Former independent film producer turned podcast co-host with Anna Faris. Recently founded Unqualified Media off the strength of that podcast.

Julie Shapiro

Manages the creative vision of Radiotopia as executive producer, bringing in shows like Everything Is Alive and Ear Hustle.

Bill Simmons

Photo: Nicholas Hunt/PMC

Created the Ringer in 2016. Simmons signed up to make a show for Luminary.

Moses Soyoola

Former executive at Panoply. Now the general manager of Endeavor Audio, new division under Endeavor (parent company to WME) aimed at growing the podcast market through deals with talent like Rami Malek and Dick Wolf.

Julie Snyder

Photo: Kirsten Luce

Former This American Life producer behind Serial and S-Town. 

Jesse Thorn

Photo: @maxfunhq/Instagram

Runs Maximum Fun, which makes Bullseye for WNYC; helped Marc Maron start WTF in 2009.

Lisa Tobin

Public radio staffer turned news podcast doyenne. Joined the New York Times to form its audio department in 2016, giving us The Daily barely a year later.

Jacob Weisberg

Photo: Financial Times/Wikicommons

Left Slate Group to co-found Pushkin with Malcolm Gladwell in 2018. Weisberg and Gladwell have reportedly signed up Michael Lewis to launch a new podcast, Against the Rules.

Jenna Weiss-Berman

Photo: jenna_wb/Instagram

Of The Moth and WNYC’s Death, Sex & Money; co-founded Pineapple Street Media in 2016.

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The Um-Busters

Anonymous podcast producers share their tricks.

1. Vocal filler — um and ah sounds — makes a recording sound natural. You have to cut some ums, though, to help things flow. Doing it too much can make a speaker sound clipped or robotic, so I cut maybe 65 percent.”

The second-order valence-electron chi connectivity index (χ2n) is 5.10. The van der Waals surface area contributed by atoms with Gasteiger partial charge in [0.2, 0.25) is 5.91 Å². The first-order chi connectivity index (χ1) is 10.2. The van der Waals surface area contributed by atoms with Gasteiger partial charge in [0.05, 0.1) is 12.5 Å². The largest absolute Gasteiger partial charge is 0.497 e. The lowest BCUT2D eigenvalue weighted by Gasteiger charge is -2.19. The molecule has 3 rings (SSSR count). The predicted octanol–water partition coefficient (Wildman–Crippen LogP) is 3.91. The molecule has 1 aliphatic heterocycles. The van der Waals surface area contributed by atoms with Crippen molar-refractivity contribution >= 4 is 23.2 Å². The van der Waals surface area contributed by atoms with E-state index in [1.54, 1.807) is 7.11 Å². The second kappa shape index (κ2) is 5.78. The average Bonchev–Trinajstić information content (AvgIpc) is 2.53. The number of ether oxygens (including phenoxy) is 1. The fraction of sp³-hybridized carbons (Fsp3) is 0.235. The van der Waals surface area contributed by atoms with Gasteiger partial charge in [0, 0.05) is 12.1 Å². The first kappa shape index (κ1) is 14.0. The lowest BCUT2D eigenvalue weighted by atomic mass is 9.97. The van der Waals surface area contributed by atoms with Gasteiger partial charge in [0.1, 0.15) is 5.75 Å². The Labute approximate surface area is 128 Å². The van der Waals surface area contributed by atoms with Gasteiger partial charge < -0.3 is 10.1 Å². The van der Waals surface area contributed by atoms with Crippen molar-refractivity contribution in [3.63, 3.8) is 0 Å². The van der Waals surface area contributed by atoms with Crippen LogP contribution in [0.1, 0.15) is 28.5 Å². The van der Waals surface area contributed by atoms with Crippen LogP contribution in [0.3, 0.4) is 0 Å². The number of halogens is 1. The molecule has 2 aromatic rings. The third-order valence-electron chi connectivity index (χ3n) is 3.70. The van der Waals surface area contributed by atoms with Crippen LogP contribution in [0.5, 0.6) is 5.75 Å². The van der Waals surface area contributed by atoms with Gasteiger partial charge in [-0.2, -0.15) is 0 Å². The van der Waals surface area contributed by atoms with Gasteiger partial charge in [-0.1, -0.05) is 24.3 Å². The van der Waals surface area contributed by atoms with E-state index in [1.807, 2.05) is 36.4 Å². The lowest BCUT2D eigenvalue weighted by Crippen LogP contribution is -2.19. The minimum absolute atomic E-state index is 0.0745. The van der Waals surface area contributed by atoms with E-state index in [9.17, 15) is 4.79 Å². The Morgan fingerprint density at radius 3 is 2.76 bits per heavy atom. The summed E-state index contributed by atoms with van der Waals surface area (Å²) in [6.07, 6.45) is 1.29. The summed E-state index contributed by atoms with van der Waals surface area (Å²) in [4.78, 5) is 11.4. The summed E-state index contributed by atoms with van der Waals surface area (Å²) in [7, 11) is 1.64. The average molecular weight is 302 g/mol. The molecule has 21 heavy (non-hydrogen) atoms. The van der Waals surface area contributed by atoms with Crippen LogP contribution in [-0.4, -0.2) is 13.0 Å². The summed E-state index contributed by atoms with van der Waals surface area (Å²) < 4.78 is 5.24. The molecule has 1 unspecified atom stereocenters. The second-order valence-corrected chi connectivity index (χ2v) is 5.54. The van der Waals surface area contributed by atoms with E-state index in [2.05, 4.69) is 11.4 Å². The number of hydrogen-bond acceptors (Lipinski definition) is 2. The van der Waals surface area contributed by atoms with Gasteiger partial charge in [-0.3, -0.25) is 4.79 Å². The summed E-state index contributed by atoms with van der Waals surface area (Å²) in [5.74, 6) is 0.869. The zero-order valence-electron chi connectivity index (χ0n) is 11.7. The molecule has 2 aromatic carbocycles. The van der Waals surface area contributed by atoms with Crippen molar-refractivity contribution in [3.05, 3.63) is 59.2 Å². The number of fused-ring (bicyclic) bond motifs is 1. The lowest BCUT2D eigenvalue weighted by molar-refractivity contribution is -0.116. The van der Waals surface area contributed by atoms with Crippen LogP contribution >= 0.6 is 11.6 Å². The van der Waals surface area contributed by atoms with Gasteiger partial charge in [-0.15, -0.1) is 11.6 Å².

2. “A lot of technical problems can get in the way when you’re recording: bad mics or loud air conditioners. Sometimes you’re working that out in front of a VIP who doesn’t have much time to give you. I once held a mic up to Trevor Noah for an hour and a half.”

3. “With media-trained interviewees who talk in complete, polished sentences, I rarely cut actual words. But with off-the-street interviews, I sometimes cut whole tangents.”

4. “A recording has a lot of pauses or hesitation. I adhere to the Roman Mars rule: If you cut a useless minute and 100,000 people listen, you’ve saved 100,000 minutes for people. You’re a hero.”

5. “This might be too specific to the show I work on, but one day I saw a bunch of dead bodies and it changed the way I think about my own.”

Nicholas Quah

Full Disclosure

New York has also joined the world of podcasting. From 2015 to 2017, we partnered with Panoply to create three shows on television, food, and sex. On Vulture, we currently have two shows made in partnership with HeadGum: the long-running Good One, in which Jesse David Fox interviews comedians about a single joke, and What the Tuck, a recap show about RuPaul’s Drag Race that has very quickly found a big audience. Last fall, we created an in-house podcast, 2038, a limited series about the near future, and in collaboration with Gimlet Media, we launched a weekly show, The Cut on Tuesdays. And in the spring we will debut a new show — Tabloid — in partnership with Luminary.

*This article appears in the March 18, 2019, issue of New York Magazine. Subscribe Now!

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How Podcasts Learned to Speak